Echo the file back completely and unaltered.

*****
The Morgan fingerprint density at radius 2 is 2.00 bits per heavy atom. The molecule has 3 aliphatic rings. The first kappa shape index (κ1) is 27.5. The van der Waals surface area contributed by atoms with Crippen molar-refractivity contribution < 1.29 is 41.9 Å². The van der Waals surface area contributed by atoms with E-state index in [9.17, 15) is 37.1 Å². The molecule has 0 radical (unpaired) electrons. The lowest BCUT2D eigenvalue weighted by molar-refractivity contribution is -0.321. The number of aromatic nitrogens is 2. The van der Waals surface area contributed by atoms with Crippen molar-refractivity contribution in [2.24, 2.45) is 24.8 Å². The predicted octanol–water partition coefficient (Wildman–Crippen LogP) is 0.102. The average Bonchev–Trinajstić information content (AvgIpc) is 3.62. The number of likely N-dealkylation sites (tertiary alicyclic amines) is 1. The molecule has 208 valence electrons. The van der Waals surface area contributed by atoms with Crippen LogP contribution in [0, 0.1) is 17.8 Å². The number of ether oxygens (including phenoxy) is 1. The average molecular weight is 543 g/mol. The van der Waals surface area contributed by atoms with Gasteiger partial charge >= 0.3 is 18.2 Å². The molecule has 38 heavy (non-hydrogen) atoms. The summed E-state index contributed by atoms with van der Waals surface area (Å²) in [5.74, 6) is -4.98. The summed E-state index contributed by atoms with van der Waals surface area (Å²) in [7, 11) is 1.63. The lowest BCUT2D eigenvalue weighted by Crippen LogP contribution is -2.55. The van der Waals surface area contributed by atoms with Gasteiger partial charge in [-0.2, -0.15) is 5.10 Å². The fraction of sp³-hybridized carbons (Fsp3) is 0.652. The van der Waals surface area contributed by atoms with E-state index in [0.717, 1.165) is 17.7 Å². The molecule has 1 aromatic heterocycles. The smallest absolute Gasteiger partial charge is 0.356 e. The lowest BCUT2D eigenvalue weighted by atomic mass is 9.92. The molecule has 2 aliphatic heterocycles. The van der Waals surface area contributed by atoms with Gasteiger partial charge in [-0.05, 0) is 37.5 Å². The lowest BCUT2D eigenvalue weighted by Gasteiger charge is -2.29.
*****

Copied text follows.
The Morgan fingerprint density at radius 2 is 2.00 bits per heavy atom. The molecule has 3 aliphatic rings. The first kappa shape index (κ1) is 27.5. The van der Waals surface area contributed by atoms with Crippen molar-refractivity contribution < 1.29 is 41.9 Å². The van der Waals surface area contributed by atoms with E-state index in [9.17, 15) is 37.1 Å². The molecule has 0 radical (unpaired) electrons. The lowest BCUT2D eigenvalue weighted by molar-refractivity contribution is -0.321. The number of aromatic nitrogens is 2. The van der Waals surface area contributed by atoms with Crippen molar-refractivity contribution in [2.24, 2.45) is 24.8 Å². The predicted octanol–water partition coefficient (Wildman–Crippen LogP) is 0.102. The average Bonchev–Trinajstić information content (AvgIpc) is 3.62. The number of likely N-dealkylation sites (tertiary alicyclic amines) is 1. The molecule has 208 valence electrons. The van der Waals surface area contributed by atoms with Crippen LogP contribution in [0, 0.1) is 17.8 Å². The number of ether oxygens (including phenoxy) is 1. The average molecular weight is 543 g/mol. The van der Waals surface area contributed by atoms with Gasteiger partial charge >= 0.3 is 18.2 Å². The molecule has 38 heavy (non-hydrogen) atoms. The summed E-state index contributed by atoms with van der Waals surface area (Å²) in [5.74, 6) is -4.98. The summed E-state index contributed by atoms with van der Waals surface area (Å²) in [7, 11) is 1.63. The lowest BCUT2D eigenvalue weighted by Crippen LogP contribution is -2.55. The van der Waals surface area contributed by atoms with Gasteiger partial charge in [-0.2, -0.15) is 5.10 Å². The fraction of sp³-hybridized carbons (Fsp3) is 0.652. The van der Waals surface area contributed by atoms with E-state index in [0.717, 1.165) is 17.7 Å². The molecule has 1 aromatic heterocycles. The smallest absolute Gasteiger partial charge is 0.356 e. The lowest BCUT2D eigenvalue weighted by atomic mass is 9.92. The molecule has 2 aliphatic heterocycles. The van der Waals surface area contributed by atoms with Gasteiger partial charge in [-0.05, 0) is 37.5 Å². The lowest BCUT2D eigenvalue weighted by Gasteiger charge is -2.29.